As someone with a print disability, I am very particular about fonts. For me, a good font is one that has easy to distinguish letters, is sans-serif, and that is easy for me to read on both printed and digital materials. Here are my favorite free fonts for print disabilities that meet this description and that I use when creating accessible materials.
Arial is a popular choice for readers with low vision, and my high school teacher of the visually impaired (TVI) recommended that all of my classroom materials be printed in Arial font. Google Fonts has their own version of Arial called Arimo, which is the font I use for all body text on my website.
Helvetica is another popular sans serif font choice for print disabilities, and I find the heavier weight works better when reading on an inverted display or high contrast mode. Verdana is also a popular font choice that works well on high-contrast displays, and both come pre-installed on all computers.
Looking to learn more about Helvetica? Consider watching the Helvetica documentary on Kanopy, which is free with participating libraries.
Bebas Neue is designed for headings and attention grabbing text, and I use it on my website for post headings. In presentations, I often use it for title slides and headings as it is easy to identify letters even when sitting far away. Bebas Neue does not come built into computers, but is available in many graphic design programs such as Canva and PicsArt.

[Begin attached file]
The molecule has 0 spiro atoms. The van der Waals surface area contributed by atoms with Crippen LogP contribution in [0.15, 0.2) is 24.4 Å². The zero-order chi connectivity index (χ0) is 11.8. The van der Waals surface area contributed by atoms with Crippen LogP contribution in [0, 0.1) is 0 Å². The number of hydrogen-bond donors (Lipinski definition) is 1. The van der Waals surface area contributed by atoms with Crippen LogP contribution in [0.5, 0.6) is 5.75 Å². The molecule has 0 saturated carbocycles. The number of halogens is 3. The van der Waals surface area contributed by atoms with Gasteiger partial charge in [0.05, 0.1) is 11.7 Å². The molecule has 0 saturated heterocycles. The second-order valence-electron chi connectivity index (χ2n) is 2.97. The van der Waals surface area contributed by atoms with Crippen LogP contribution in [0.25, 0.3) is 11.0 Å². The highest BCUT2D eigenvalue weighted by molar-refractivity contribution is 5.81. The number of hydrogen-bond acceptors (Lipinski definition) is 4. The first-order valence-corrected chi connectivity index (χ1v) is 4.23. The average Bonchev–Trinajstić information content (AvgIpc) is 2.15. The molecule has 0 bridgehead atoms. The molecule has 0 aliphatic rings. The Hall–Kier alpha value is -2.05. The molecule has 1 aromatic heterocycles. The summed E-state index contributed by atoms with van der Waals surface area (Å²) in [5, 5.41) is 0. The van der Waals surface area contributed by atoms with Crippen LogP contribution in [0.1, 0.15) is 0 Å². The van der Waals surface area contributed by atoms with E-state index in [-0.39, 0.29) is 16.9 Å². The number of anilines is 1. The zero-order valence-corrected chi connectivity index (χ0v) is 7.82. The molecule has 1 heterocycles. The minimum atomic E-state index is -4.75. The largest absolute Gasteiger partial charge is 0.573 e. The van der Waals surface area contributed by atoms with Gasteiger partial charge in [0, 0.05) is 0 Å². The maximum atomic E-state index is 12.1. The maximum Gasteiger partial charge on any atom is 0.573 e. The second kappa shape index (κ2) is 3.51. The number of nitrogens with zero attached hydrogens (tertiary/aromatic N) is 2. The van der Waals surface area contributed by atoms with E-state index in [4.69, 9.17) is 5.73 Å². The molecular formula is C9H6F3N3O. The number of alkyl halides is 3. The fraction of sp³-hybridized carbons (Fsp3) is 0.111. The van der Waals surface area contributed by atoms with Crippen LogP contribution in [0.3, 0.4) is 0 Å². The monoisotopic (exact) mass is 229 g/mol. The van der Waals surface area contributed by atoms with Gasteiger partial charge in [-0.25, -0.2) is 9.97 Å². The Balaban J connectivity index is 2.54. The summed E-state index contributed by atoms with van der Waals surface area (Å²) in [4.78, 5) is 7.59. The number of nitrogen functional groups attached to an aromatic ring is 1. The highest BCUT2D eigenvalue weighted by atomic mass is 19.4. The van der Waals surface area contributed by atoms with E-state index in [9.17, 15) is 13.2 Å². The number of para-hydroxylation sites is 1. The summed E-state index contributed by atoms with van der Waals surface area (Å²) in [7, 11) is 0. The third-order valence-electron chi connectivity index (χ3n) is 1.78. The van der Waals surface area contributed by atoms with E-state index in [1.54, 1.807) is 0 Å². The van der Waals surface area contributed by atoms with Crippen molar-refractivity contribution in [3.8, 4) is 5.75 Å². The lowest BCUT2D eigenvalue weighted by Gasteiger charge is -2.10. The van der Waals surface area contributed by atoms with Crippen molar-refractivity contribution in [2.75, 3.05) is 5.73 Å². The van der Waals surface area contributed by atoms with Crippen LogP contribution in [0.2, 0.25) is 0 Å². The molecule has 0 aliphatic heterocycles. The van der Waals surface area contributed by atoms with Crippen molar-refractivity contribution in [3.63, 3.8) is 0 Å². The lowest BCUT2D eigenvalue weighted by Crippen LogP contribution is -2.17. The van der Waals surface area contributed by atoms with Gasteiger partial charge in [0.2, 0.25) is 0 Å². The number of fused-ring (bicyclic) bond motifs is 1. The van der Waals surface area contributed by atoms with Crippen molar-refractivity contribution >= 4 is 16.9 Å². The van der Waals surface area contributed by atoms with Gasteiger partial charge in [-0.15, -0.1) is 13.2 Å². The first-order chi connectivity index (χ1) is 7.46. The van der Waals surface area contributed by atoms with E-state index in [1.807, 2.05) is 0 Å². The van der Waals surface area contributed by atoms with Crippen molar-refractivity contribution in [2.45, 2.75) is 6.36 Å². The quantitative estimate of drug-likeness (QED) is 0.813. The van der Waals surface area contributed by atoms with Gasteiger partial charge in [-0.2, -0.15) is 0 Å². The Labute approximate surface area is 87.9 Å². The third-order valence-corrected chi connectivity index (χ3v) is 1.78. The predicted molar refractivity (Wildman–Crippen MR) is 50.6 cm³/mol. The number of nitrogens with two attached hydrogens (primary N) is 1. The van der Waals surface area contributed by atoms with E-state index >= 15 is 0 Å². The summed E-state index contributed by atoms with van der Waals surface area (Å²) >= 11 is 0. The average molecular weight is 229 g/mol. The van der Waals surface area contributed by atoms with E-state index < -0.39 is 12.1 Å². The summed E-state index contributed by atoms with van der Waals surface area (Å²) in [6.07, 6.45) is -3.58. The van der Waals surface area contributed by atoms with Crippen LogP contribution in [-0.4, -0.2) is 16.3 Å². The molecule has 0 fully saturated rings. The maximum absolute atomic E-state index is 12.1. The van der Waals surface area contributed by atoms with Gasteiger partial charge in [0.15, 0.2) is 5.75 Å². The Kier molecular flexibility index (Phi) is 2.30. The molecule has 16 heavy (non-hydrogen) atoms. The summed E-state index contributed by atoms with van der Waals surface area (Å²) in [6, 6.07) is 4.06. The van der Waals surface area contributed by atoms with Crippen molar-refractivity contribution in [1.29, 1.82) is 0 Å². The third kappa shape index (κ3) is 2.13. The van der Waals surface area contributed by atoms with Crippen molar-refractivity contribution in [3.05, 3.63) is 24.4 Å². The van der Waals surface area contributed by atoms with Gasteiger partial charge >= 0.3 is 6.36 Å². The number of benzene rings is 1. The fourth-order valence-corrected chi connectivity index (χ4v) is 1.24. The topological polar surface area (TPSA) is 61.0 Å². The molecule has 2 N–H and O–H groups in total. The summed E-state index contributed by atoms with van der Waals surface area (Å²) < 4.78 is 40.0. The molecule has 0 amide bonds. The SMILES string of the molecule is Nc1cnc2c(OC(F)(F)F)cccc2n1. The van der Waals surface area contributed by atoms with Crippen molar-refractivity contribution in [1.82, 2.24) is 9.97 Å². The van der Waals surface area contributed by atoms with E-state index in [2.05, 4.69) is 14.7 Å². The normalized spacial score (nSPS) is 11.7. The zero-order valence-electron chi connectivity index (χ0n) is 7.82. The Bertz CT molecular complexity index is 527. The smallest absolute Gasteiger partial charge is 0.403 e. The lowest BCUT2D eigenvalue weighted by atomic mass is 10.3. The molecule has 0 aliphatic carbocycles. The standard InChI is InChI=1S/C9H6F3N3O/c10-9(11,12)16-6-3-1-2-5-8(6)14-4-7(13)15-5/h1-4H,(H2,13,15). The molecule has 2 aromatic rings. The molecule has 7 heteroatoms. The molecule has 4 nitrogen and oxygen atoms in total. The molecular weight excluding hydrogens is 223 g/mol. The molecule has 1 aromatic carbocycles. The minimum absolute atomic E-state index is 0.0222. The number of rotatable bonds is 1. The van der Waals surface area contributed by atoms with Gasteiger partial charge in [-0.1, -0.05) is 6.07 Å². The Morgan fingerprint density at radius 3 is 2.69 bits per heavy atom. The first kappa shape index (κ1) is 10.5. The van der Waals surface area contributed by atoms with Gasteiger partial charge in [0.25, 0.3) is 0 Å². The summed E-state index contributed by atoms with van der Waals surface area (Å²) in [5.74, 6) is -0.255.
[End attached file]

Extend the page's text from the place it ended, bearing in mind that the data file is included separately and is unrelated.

Calibri is the default font style for Microsoft products and enlarges really well, so the text is easy to read at all font sizes. For those who prefer serif fonts, Cambria is the default serif font for Microsoft products and was previously the default font for the Microsoft Word program. Both Calibri and Cambria can be accessed in Google Workspace products like Google Docs and Slides, in addition to Microsoft Office.
Looking for a font that has specifically been designed for low vision users? The APHont may be the perfect font for you. Created by the American Printinghouse for the Blind, it’s designed to be read in any font size or weight. There are also longer tails on the letters Q, G, J, and Y. In order to download this font for free, users need to certify that it will be used by someone with vision impairment.
Comic Sans is a popular font for people with print disabilities that is widely available across devices and design programs, with no extra downloads needed. It is a thinner weight than the OpenDyslexic font, which is specifically designed for readers with dyslexia and has weighted bottoms. I personally find Comic Sans easier to read than OpenDyslexic.
Cursive fonts are terrible choices for people with print disabilities, but there are situations where a cursive/script font may be required, such as teaching someone with low vision how to sign their name. For this purpose, the bold lines of Lavanderia work well for displaying text written in cursive, but script fonts should generally be avoided.
By Veronica Lewis/Veronica With Four Eyes, www.veroniiiica.com
Updated September 2023; original post published August 2018.
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